I'm going to let you in on a secret: In the lead-up to Apple's big Mac-and-iPad event last month, Team Engadget had a prewritten story ready to go in the event that Apple finally killed off the Air line. Needless to say, that article never saw the light of day.
Instead, that keynote marked the debut of a long-overdue next-generation MacBook Air. Like the older edition (which is still on sale, by the way), this one has a 13.3-inch screen, a wedge shape and aluminum surfaces. Everything else is changed. Retina display with much thinner bezels? Check. Apple's newer "butterfly" keyboard? Yep. Touch ID and louder speakers? Yes and yes. A stripped-down selection of ports? Sigh.
In many ways, it's the machine that Air holdouts have been waiting for, and ultimately I believe it's going to please a lot of people. But with a starting price that sits just a hundred bucks below the entry-level MacBook Pro, many shoppers will be facing a tough decision.
Gallery: Apple MacBook Air review (2018) | 32 Photos
Gallery: Apple MacBook Air review (2018) | 32 Photos
- Slimmed-down design
- Sharp Retina display
- Long battery life
- Spacious and reliable trackpad
- It has Touch ID
- Underpowered compared to a similarly priced MacBook Pro
- No option to upgrade the processor
- No more SD slot
- Screen is dimmer than the Pro's
Look and feel
I've already written about the MacBook Air's hardware twice -- first in my hands-on piece the day the machine was unveiled and again in my preview earlier this week -- so I'll keep my remarks here brief. The Air shares a design language with the 12-inch MacBook and 13-inch MacBook Pro and falls in between them on the size-and-weight scale. All told, this new machine has a 17 percent smaller footprint than the one it replaces, and it is modestly lighter, at 2.75 pounds (down from 2.96). It's also thinner: 0.61 inch this time, versus 0.68 inch on the last-gen model.
Unfortunately, the Air is as scratch-prone as every other MacBook. Three days after unboxing it, I set it down atop a table that, unbeknownst to me, had the tiniest of crumbs on it. I slid the machine across the table and -- crrrrrrrrick -- just like that, my Air had a scratch on the bottom. If this were a machine I had bought for myself with my own money, I'd be pissed. As it is, I feel chagrined at having already sullied a brand-new machine.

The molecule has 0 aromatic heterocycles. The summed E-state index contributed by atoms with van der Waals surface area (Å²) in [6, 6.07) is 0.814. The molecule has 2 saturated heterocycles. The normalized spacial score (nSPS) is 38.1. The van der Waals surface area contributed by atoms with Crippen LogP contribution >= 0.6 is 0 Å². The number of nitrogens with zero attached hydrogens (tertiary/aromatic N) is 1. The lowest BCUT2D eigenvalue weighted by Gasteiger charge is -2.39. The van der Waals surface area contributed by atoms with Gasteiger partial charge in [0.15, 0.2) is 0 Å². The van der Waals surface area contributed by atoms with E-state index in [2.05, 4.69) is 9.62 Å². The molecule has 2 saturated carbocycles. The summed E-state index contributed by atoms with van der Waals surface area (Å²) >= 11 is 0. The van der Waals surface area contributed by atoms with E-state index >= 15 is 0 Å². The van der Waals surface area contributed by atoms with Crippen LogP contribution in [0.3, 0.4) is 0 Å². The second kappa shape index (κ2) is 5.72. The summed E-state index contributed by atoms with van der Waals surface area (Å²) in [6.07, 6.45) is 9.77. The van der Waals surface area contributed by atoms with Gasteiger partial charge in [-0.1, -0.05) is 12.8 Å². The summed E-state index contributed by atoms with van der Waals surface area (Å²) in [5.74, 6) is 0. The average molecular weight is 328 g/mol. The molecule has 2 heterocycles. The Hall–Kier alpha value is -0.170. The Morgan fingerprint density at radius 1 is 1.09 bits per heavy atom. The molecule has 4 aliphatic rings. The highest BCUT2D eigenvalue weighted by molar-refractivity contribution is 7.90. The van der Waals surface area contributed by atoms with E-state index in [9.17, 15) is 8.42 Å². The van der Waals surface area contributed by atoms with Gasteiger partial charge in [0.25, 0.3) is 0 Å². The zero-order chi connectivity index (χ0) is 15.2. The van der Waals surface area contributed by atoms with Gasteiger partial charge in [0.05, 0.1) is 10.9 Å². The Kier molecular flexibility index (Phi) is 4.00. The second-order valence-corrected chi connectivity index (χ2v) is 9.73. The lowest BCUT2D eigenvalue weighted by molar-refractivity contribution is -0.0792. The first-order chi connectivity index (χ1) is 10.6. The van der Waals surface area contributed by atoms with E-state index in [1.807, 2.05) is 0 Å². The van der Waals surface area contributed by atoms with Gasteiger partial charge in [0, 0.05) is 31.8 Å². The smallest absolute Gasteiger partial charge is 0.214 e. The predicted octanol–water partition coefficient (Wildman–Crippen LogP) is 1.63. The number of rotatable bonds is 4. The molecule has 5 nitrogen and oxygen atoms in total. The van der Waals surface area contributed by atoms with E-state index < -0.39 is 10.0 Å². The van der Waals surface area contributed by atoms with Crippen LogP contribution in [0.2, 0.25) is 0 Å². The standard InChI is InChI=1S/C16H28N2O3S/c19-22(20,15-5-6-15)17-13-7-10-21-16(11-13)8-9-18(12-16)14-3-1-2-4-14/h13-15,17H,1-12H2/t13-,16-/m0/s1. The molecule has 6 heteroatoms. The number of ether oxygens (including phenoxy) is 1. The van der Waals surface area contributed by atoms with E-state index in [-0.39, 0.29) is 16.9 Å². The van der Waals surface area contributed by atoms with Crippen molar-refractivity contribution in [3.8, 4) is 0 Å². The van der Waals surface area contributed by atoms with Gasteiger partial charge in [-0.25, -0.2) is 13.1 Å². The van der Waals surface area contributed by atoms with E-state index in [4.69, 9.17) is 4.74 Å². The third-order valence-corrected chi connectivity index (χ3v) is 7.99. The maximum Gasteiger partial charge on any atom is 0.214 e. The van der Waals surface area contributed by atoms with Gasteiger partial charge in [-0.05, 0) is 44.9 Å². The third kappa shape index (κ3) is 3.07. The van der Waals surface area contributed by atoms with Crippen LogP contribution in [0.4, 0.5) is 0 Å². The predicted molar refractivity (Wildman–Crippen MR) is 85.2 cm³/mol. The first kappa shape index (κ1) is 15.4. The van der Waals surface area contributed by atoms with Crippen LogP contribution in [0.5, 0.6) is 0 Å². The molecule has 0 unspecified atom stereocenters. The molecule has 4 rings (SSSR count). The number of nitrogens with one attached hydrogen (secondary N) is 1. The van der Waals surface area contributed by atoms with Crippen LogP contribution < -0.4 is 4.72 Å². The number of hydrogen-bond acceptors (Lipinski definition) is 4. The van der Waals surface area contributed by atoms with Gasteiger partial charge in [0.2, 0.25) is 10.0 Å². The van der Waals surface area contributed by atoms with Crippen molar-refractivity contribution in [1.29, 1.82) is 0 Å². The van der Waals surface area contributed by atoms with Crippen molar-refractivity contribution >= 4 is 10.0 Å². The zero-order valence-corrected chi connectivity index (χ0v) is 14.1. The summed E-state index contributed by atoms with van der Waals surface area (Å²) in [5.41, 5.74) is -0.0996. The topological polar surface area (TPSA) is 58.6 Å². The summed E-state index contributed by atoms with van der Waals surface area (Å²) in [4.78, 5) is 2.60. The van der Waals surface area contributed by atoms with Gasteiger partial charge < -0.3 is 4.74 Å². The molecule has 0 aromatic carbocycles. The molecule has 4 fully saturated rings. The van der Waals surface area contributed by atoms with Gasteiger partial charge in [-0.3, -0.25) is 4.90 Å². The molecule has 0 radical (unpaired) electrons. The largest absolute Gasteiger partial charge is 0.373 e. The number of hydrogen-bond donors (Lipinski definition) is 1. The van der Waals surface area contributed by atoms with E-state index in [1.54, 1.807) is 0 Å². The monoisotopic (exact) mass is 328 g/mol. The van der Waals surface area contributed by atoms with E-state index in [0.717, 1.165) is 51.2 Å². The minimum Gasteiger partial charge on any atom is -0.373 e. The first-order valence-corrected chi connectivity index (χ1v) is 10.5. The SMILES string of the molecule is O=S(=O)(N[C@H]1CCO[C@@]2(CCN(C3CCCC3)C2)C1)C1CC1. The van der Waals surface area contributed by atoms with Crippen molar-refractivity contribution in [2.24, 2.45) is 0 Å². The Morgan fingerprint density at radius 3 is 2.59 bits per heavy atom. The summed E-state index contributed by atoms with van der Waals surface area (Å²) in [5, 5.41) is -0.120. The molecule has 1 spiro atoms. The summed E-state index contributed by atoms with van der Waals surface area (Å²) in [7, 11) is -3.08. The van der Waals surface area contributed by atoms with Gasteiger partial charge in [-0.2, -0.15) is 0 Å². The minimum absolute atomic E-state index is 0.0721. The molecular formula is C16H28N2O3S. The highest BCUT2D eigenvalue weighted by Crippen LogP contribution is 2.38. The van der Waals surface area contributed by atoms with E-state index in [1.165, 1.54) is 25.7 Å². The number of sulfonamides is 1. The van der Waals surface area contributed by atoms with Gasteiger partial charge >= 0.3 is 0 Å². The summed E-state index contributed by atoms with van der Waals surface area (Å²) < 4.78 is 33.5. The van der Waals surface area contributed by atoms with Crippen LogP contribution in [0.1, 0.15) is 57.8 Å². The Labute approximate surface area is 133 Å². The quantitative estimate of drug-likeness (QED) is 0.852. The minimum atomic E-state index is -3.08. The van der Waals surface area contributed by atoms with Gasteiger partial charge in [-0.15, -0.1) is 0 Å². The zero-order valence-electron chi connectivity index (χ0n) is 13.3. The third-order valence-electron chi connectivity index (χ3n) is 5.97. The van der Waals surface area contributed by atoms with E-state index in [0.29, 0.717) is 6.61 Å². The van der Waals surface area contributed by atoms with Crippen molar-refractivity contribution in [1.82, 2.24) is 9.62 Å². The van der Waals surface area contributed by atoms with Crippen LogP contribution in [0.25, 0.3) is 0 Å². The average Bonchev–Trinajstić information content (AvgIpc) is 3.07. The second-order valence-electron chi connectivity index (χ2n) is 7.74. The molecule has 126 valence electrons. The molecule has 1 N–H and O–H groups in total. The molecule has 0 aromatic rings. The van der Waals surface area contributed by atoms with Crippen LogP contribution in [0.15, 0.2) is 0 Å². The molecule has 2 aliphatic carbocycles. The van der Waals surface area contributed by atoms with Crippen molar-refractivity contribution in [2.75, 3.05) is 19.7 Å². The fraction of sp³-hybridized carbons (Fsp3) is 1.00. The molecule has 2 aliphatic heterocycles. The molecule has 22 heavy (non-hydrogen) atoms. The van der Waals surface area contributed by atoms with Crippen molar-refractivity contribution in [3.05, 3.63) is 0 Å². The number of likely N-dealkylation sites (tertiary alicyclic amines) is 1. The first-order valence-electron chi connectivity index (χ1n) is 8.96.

The Air isn't as small or as light as the 12-inch MacBook, whose main selling point is that it's a featherweight two pounds. That said, the new Air is noticeably thinner and lighter than its predecessor. In my week with it, I've found it easier to carry one-handed between conference rooms in the office. I've also been relieved to find that it takes up less space in my commuter bag and weighs less heavily on my shoulder, too.
But, as my colleague Aaron has already argued, the Air is more than just an upsized MacBook. It shares DNA with the MacBook Pro, both above and under the hood (read: it has an actual cooling fan). Like the Pro, the Air has a Touch ID sensor in the upper right corner of the keyboard that doubles as the machine's power button. Also like the Pro, it has two USB-C-shaped Thunderbolt 3 ports on the user's left-hand side, either of which can be used for charging. A headphone jack sits on the right edge, with speaker grilles flanking the keyboard. The SD card slot is no more.
Display and speakers
What all of these similar-looking Macs have in common, though, is a Retina display. If you've been holding off on upgrading from an older Air, you're in for a treat: The 13.3-inch, 2,560 x 1,600 panel here is brighter, sharper and more vibrant than the more washed-out 1,440 x 900 display it replaces.
Eagle eyes will note that this is the same display tech used on the 12-inch MacBook, with the same color gamut: the common sRGB spec. That's one thing you'll get if you pay extra for a MacBook Pro: support for the professional-grade P3 color spectrum, along with Apple's auto-adjusting True Tone technology. After years of reviewing various Macs, though, I really believe you won't miss these features until you do a side-by-side comparison, and even then you might be able to do without.
In any case, for my purposes, the screen served me well. I didn't mind staring at it for hours on end during long workdays, when I sometimes feel like I live in spreadsheets. The panel does movies justice too, as you might expect. I decided to watch Crazy Rich Asians, a movie with some very colorful sets indeed, and I thought it looked fine. As other reviewers have noted, the panel doesn't get as bright as the MacBook Pro's. The difference is obvious in a side-by-side comparison, but even when I was sitting with just the Air, my sense was that the display was good enough but hardly the most brilliant screen I'd ever seen.